Click on the following link to open a new tab or window to examine the two secondary structures.

8. Alpha helix:
Click on each button at the bottom of the screen in order to see the features of the helix.  You can click and drag to rotate the molecule and look at it from different angles.  In particular, note the role played by the hydrogen bonds in giving strength to the structure.  Also notice how the R groups are oriented relative to the helix.  You can see this most clearly with an end-on view.  While looking end-on, click the spacefill button and see what happens to the center of the helix.

9. Antiparallel beta sheet:
Click on each button at the bottom of the screen in order to see the features of the sheet.   As with the alpha helix, note the role played by the hydrogen bonds in giving strength to the structure.  Why is this structure sometimes called a "pleated sheet".  Notice how the R groups are oriented relative to the sheet.  In the cartoon view, consider why this is called an "antiparallel" sheet. 

Alternative website:  If the site above is down, the questions can also be answered by visiting
However, the interface is a little less "user friendly".

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C. Protein Tertiary Structure

A polypeptide in its cellular environment will spontaneously fold itself into a characteristic three-dimensional structure that is related to the purpose that it serves in the cell.  In addition to the formation of secondary structures such as alpha helices and beta sheets, the secondary structures themselves move into particular positions within the folded polypeptide.  The overall shape of the molecule is called tertiary structure.  The positioning of parts of the polypeptide is influenced by interactions of hydrophilic R groups with water, attraction of hydrophobic R groups of one part of the polypeptide with another, and stabilization of the overall structure by disulfide bonds.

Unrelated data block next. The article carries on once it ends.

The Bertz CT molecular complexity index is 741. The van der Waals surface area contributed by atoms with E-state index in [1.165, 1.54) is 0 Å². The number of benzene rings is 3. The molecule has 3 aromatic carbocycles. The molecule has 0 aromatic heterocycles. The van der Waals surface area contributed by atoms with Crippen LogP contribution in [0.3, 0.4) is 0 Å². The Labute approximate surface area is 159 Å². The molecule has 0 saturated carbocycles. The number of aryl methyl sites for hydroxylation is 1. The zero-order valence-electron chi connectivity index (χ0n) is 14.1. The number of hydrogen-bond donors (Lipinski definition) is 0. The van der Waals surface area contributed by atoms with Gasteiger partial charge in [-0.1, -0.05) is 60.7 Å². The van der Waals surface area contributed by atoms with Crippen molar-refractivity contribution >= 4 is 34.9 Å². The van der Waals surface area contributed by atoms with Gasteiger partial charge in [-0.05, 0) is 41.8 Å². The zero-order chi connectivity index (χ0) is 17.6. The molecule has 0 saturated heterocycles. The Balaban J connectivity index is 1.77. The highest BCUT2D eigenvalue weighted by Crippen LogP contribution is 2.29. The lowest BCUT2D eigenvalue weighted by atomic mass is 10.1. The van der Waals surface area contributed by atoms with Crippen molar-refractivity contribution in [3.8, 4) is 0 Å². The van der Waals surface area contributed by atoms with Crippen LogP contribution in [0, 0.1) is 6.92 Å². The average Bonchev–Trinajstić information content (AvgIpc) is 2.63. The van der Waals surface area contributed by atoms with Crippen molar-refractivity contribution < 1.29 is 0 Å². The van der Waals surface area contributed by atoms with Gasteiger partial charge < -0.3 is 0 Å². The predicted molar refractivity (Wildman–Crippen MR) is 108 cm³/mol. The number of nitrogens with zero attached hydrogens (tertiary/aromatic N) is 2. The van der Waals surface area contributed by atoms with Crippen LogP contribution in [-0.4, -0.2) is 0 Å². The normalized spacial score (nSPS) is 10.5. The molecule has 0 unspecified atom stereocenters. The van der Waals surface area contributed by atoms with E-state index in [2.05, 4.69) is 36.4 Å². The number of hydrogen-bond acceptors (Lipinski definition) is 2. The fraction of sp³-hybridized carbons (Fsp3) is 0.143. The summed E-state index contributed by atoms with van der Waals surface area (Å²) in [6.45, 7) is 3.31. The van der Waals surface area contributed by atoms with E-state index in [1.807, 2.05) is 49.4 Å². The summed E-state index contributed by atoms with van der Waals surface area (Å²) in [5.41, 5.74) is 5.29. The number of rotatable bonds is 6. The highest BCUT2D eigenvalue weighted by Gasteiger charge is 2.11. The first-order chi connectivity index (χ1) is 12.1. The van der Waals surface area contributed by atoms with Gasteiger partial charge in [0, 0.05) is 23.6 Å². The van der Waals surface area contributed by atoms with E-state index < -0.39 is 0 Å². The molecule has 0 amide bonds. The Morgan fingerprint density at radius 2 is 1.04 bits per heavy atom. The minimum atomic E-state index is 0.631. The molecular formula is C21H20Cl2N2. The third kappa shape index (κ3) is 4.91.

In the case of enzymes (catalytic proteins), the tertiary structure of the molecule produces an active site, a pocket which holds the substrate in a position favorable for facilitating the completion of the catalyzed reaction.

Physical Model of Trypsin

The notes for this section are included on the problem set page so that you can take it to the front of the classroom with you when you observe the TA demonstration. (Questions 1 and 2 are on the problem set page.)

Model of Trypsin

3. Go to the Index of Protein Structures at Molecules To Go, an NIH database.  When you click on the link below, the modeling applet will open in a frame with these instructions in the left frame.  In some versions of Internet Explorer, the left (text) frame is blank.  If that happens, right click on that frame and select "refresh".

Open database frame

Enter "trypsin" as a search term, then press Enter.  Click on the link labeled: